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8.550199 - SIBELIUS: Symphonies Nos. 3 and 4
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Jean Sibelius (1865-1957)
Symphony No. 3 in C major, Op. 52
Symphony No. 4 in A minor, Op. 63


The Finnish composer Jean Sibelius was born in 1865, the son of a doctor, in a small town in the south of Finland, the language and culture of his family being Swedish. It was at school that he was to learn Finnish and to acquire his first interest in the early legends of a country that had become an autonomous grand-duchy under the Tsar of Russia, after the defeat of Charles XII of Sweden. Throughout the later nineteenth century there were divisions between the Swedish-speaking upper classes and the Finnish-speaking people, the cause of the latter embraced by influential nationalists, and accentuated by the repressive measures instituted by Tsar Nicholas II, before the revolution of 1905. In this society Sibelius was deeply influenced by his association with the family of General Järnefelt, whose daughter Aino became the composer's wife. Nevertheless Swedish remained his mother tongue, in which he expressed himself more fluently than in Finnish.

The musical abilities of Sibelius were soon realised, although not developed early enough to suggest music as a profession, until he had entered university in Helsinki as a law student. His first ambition had been to be a violinist. It later became apparent that any ability he had as a violinist - and here his own violin concerto would have defeated him - was outweighed by his gifts as a composer, developed first by study in Helsinki with Martin Wegelius, then with the pedantic Becker in Berlin and with Goldmark, and more effectively, with Robert Fuchs in Vienna.

In Finland once more, Sibelius won almost immediate success in 1892 with a symphonic poem Kullervo, based on an episode from the Finnish epic, the Kalevala. There followed compositions of particular national appeal that further enhanced his reputation in Helsinki, including the incidental music to the student patriotic pageant Karelia, En Saga and the Lemminkäinen Suite. During this period Sibelius supported himself and his wife by teaching, as well as by composition and the performance of his works, but it proved difficult for him to earn enough, given, as he was, to bouts of extravagance, continuing from his days as a student. In 1896 he was voted the position of professor at the University of Helsinki, but the committee's decision was overturned in favour of Robert Kajanus, the experienced founder and conductor of the first professional orchestra in Helsinki. As a consolation for his disappointment Sibelius was awarded a government stipend for ten years, and this was later changed into a pension for life. The sum involved was never sufficient to meet a gift for improvidence, inherited, perhaps, from his father, who at his death in 1868 had left his family bankrupt.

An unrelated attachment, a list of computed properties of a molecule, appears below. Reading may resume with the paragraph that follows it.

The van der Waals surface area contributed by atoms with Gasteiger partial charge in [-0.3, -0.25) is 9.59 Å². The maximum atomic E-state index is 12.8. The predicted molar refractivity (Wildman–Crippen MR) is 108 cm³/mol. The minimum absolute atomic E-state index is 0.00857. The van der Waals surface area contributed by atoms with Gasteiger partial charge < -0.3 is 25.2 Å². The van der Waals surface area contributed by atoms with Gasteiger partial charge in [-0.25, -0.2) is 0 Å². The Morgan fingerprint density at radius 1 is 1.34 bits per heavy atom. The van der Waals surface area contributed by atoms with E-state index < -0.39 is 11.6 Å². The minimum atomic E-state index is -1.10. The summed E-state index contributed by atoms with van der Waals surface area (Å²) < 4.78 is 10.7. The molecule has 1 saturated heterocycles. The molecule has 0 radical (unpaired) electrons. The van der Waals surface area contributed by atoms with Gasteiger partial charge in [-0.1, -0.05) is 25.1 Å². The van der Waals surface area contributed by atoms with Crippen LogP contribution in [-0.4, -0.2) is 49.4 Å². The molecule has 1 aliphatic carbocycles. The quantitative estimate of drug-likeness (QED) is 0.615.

Sibelius continued his active career as a composer until 1926, his fame increasing at home and abroad. The successful First Symphony of 1898 was followed by the still more successful Finlandia. Busoni had tried to arrange for the publication of his music by Belyayev, on the excuse that Finns were, in a sense, Russians or at least citizens of a Russian grand-duchy. This came to nothing, but publication by Breitkopf and Härtel ensured a wider public abroad than provincial Finland could ever offer. The Second Symphony, in 1902, won an unprecedented success in Helsinki. This was followed by the Violin Concerto, a Third Symphony, and after an illness that put an end for the moment to his indulgence in alcohol and tobacco, a Fourth Symphony, with travel to the major musical centres of Europe and international honour. The Fifth Symphony was written during the war, after which Sibelius wrote only four works of any substance, his Sixth and Seventh Symphonies, incidental music for Shakespeare's The Tempest, and, in 1926, the symphonic poem Tapiola. An Eighth Symphony was completed in 1929, but destroyed. The rest was silence. For the last 25 years of his life Sibelius wrote nothing, remaining isolated from and largely antipathetic to contemporary trends in music. His reputation in Britain and America remained high, although there were inevitable reactions to the excessive enthusiasm of his supporters. On the continent of Europe he failed to recapture the position that he had earlier known in pre-war Germany, in France and in Vienna. He died in 1957 at the age of 91.